Online safety

Online safety is extremely important. The school’s internet service is tailored for use by primary school children and provides a secure and safe network. You can find more information on our internet service and some advice for families on safe internet use at

We ask our children to sign their Acceptable Use Agreement. This is designed to encourage behaviour that will help them stay safe online and become responsible users of IT. We ask parents to go through these agreements with their children, as we believe it is very important for school and parents to be working together on this issue.

You can see the Acceptable Use Agreements for each age group by following these links: Early Years, key stage 1 and key stage 2. Please also find our school online safety policy here.

Useful links for parents is full of award-winning and user-friendly resources for use with and without your children.

On-line Safety Newsletter February 2019 - This newsletter is full of useful advice and links to help keep your children safe online. There are some top tips for privacy, as well as a short section on the most popular online game of the moment, Fortnite.

Digital five-a-day from the Children's Commissioner: easy to follow, practical steps for children and parents to achieve a healthy and balanced digital diet

Protecting children on social networks This an up-to-date guide from O2 and the NSPCC to the most popular social networks used by children. It includes minimum age requirements and reviews of suitability for children and young people. This document shows minimum age requirements for a selection of the social media apps that your children may be asking to use. For example, the minimum age for Instagram, Snapchat, Kik, Facebook and Twitter is 13.

Advice on games and parental controls

PEGI age ratings are used to ensure that entertainment content, including games, films, tv shows and mobile apps, is clearly labelled with a minimum age recommendation based on the content they have. These age ratings provide guidance to consumers, parents in particular, to help them decide whether or not to buy a particular product for a child. This link explains what age ratings for games really mean:  Please also see a useful document here for parents about the gaming that primary school-aged children are likely to be doing. This was prepared by one of our student teachers who games himself, with the intention of helping parents to help children stay safe online, and to be able to set spending limits and controls on unsuitable content.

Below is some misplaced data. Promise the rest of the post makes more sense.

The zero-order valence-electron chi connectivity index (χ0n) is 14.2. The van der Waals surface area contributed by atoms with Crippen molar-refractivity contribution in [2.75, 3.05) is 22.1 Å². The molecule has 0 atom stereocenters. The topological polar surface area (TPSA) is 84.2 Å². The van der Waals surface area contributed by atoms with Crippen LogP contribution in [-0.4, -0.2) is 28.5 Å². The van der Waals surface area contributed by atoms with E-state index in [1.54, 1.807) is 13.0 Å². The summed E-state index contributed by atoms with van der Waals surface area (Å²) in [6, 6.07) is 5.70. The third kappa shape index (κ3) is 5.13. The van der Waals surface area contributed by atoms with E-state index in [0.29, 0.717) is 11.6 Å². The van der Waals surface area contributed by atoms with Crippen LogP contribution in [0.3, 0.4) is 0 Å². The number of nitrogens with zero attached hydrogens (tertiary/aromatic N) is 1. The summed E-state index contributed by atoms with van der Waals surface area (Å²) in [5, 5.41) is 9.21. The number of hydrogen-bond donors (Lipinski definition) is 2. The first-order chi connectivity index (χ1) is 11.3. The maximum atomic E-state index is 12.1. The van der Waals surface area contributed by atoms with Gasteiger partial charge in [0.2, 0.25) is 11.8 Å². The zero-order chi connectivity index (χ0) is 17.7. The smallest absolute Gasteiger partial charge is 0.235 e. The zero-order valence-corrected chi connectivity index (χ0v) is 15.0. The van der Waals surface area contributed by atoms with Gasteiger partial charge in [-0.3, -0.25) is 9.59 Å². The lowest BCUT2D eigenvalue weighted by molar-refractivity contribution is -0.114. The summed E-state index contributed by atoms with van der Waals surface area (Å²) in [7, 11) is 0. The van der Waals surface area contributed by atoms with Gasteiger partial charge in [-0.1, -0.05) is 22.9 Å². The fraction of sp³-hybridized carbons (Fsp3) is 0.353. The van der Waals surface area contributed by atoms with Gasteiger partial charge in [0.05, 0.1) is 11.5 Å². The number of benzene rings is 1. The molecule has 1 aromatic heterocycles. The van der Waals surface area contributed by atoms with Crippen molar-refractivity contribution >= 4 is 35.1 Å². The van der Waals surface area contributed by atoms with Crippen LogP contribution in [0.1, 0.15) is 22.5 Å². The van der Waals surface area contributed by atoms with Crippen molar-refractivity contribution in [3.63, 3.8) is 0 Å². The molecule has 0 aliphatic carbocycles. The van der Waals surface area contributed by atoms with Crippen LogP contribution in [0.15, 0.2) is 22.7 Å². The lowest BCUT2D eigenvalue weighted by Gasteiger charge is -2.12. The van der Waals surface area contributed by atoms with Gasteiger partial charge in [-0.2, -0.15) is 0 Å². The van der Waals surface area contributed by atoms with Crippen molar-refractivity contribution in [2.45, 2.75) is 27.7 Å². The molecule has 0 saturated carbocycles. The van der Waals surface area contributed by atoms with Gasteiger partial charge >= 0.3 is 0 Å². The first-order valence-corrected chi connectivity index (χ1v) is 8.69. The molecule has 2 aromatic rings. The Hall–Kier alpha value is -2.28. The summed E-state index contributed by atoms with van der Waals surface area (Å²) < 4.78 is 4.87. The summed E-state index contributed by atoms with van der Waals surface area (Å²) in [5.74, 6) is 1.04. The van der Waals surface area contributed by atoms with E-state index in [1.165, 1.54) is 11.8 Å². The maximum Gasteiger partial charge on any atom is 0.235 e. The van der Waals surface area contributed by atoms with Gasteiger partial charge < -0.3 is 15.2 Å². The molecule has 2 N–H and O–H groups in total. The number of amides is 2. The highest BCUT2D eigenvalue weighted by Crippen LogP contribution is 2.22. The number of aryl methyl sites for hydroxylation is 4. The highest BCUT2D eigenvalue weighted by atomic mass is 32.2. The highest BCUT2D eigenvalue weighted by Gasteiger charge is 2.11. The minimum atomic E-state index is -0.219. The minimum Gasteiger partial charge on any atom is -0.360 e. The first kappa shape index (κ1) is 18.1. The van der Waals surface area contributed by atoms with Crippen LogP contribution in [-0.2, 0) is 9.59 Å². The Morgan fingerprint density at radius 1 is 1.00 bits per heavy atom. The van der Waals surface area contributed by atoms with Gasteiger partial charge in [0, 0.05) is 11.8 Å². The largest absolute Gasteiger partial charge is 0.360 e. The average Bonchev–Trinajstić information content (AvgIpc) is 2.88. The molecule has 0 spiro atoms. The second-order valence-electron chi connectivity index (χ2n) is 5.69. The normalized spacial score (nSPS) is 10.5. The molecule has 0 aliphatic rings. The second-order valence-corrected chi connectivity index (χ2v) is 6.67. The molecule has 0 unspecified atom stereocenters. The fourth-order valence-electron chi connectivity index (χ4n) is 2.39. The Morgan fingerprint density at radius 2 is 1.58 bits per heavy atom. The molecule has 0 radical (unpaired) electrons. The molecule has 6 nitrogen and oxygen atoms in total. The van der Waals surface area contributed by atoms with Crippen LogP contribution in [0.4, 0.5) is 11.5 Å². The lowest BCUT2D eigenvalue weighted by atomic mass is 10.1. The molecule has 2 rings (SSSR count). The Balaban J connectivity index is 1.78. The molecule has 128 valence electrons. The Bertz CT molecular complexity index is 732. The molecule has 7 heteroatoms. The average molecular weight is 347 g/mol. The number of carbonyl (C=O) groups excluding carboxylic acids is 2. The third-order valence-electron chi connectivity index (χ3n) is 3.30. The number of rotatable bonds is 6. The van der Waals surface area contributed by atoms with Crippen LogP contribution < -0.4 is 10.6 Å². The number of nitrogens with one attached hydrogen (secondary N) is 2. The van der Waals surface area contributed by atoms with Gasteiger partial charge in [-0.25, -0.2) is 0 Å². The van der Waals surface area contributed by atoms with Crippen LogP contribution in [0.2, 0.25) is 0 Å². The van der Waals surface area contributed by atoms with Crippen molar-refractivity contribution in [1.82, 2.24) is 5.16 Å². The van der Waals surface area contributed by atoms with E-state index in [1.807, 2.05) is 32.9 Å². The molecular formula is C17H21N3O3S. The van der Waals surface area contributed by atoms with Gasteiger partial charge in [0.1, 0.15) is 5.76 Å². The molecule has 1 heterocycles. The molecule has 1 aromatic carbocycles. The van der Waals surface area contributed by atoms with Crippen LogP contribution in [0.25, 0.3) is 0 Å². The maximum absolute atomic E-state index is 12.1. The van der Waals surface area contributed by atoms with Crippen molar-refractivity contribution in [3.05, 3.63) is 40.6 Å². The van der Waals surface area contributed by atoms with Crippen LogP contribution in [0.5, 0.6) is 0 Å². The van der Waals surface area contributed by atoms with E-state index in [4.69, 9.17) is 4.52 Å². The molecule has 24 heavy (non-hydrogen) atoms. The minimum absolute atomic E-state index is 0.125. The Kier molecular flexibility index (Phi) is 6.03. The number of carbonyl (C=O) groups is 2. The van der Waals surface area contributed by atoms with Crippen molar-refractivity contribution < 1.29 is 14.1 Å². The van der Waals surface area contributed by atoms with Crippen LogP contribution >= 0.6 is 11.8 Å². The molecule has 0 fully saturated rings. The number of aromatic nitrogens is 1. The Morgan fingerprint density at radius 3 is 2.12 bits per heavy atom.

The company National Online Safety has published a series of platform guides aimed at parents and schools that advise how to deal with most of the popular social media and gaming platforms that children are using, such as Fortnite, Fifa and Clash of Clans. You can see the resources on their website or follow them on Twitter.

Cyberbullying advice

From the Department for Education, advice for parents and carers on dealing with cyberbullying.

Useful links for children

Please check the content of these websites before using them with your children. is the site run by the Child Exploitation and Online Protection centre, part of the police. Again, this is full of engaging and accessible material. is a very practical site that aims to provide computer users and small businesses with free, independent user-friendly advice that will allow them to use the internet confidently, safely and securely. is run by Childnet to provide information about using social network sites and social media sites creatively and safely, with advice on preventing and responding to cyberbullying.

The NSPCC website contains general advice for parents and younger children on online grooming (and more): contains information on grooming and online abuse, and suggests ways of discussing these matters with your child in an age-appropriate way.